Summary: The purpose of this competitive cooperative partnership agreement program is to deliver crop insurance education and risk management training to U.S. agricultural producers to assist them in identifying and managing production, marketing, legal, financial, and human risk.

Here are the priority commodities they are targeting with this program –

  1. Agricultural commodities limited to commercial crops that are not covered by catastrophic risk protection crop insurance, are used for food or fiber (except livestock), and specifically include, but are not limited to, floricultural, ornamental nursery, Christmas trees, turf grass sod, aquaculture (including ornamental fish), and industrial crops.
  2. Specialty crops that may or may not be covered under a Federal crop insurance plan and include, but are not limited to, fruits, vegetables, tree nuts, syrups, honey, roots, herbs, and highly specialized varieties of traditional crops.
  3. Underserved commodities which includes: (a) Commodities, including livestock and forage, that are covered by a Federal crop insurance plan but for which participation in an area is below the national average; and (b) commodities, including livestock and forage, with inadequate crop insurance coverage.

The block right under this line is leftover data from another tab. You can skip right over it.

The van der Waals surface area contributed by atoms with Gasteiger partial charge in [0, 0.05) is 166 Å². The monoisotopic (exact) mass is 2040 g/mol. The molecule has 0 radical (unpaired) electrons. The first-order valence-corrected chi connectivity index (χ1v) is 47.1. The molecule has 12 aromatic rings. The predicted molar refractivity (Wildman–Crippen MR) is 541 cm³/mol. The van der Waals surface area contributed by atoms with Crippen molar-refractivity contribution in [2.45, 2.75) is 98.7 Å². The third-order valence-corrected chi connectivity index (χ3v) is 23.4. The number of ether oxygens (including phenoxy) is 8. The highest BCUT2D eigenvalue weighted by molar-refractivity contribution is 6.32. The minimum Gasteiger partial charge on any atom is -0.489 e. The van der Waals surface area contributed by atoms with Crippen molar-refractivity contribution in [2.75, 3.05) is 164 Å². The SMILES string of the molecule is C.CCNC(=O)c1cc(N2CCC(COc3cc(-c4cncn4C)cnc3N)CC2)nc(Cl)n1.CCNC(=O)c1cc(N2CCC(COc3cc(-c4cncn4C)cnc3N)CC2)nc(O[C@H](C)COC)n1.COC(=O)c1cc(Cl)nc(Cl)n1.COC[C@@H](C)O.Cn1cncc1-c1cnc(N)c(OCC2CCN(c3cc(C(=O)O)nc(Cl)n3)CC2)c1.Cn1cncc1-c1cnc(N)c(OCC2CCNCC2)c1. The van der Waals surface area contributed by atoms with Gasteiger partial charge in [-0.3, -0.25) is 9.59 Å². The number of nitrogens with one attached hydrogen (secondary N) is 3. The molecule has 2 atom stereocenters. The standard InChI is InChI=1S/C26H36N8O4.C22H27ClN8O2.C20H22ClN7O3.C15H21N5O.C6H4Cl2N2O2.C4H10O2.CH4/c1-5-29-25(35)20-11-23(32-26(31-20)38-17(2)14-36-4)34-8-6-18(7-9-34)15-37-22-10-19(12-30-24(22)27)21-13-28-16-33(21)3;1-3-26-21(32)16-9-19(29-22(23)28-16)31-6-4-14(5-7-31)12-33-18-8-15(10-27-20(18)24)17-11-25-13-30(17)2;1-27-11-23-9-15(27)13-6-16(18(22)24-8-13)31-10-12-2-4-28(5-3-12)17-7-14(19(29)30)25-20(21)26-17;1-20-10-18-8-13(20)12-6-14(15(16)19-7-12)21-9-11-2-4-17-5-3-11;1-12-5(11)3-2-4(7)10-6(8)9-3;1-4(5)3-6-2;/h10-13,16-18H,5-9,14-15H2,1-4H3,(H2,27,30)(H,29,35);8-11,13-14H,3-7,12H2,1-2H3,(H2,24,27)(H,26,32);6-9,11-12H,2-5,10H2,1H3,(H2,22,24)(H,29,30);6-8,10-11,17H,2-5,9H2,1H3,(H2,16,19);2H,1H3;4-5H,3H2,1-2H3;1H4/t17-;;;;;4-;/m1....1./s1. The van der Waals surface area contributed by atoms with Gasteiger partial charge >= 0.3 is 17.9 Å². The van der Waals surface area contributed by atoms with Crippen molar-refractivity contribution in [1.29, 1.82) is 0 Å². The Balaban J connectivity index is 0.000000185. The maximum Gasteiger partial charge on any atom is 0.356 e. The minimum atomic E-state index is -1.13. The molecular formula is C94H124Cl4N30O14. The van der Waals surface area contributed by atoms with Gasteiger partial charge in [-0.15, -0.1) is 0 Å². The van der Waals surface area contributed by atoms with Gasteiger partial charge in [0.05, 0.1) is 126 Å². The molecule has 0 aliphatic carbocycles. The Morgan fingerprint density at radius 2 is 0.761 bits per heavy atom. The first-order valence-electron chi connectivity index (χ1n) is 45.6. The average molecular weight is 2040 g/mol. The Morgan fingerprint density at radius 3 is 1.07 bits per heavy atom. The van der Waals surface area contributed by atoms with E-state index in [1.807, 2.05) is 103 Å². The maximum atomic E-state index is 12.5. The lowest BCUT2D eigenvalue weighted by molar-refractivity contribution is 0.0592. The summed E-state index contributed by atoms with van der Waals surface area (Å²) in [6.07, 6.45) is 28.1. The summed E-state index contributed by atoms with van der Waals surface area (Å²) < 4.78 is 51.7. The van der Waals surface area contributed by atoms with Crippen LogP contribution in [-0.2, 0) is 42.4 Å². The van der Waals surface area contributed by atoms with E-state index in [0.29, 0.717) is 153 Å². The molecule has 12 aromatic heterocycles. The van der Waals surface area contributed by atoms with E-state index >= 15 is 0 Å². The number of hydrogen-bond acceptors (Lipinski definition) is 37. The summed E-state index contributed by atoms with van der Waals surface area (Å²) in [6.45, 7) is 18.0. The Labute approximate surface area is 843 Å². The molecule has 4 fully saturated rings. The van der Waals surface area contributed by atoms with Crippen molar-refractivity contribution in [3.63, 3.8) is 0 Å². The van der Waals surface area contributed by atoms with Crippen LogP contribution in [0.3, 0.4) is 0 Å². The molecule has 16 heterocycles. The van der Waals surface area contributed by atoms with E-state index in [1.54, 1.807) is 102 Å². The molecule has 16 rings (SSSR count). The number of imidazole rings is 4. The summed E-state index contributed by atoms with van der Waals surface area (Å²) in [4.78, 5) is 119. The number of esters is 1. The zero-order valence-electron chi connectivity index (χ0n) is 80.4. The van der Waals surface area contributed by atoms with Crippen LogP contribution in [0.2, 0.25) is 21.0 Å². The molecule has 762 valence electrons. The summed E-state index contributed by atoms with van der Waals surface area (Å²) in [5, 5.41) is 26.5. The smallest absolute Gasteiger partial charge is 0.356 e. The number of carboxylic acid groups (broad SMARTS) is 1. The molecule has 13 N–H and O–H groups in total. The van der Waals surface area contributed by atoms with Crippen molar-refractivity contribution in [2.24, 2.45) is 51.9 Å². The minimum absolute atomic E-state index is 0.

“For the 2013 fiscal year, the FCIC Board of Directors and the FCIC Manager are seeking projects that (1) address one or more of the Priority Commodities (as defined above), (2) provides Crop Insurance Education on FCIC approved policies, or (3) address one or more of the five (5) areas of risk described as Production, Legal, Financial, Marketing or Human Risk.”

Award range is $20,000 – $99,000 for up to one year; submission deadline is July 22, 2013. You can find more detail here.

As I mentioned above; if this is something that interests you, contact me. Or if you’ve used the system before, I’d like to have some firsthand knowledge of the good, the bad, and the ugly.

P.S. Yes, this would still need to go through our internal Cayuse system but only CayuseSP (i.e. the electronic proposal transmittal form); the Sponsored Programs folks are also aware of the unique submission requirements for this particular opportunity.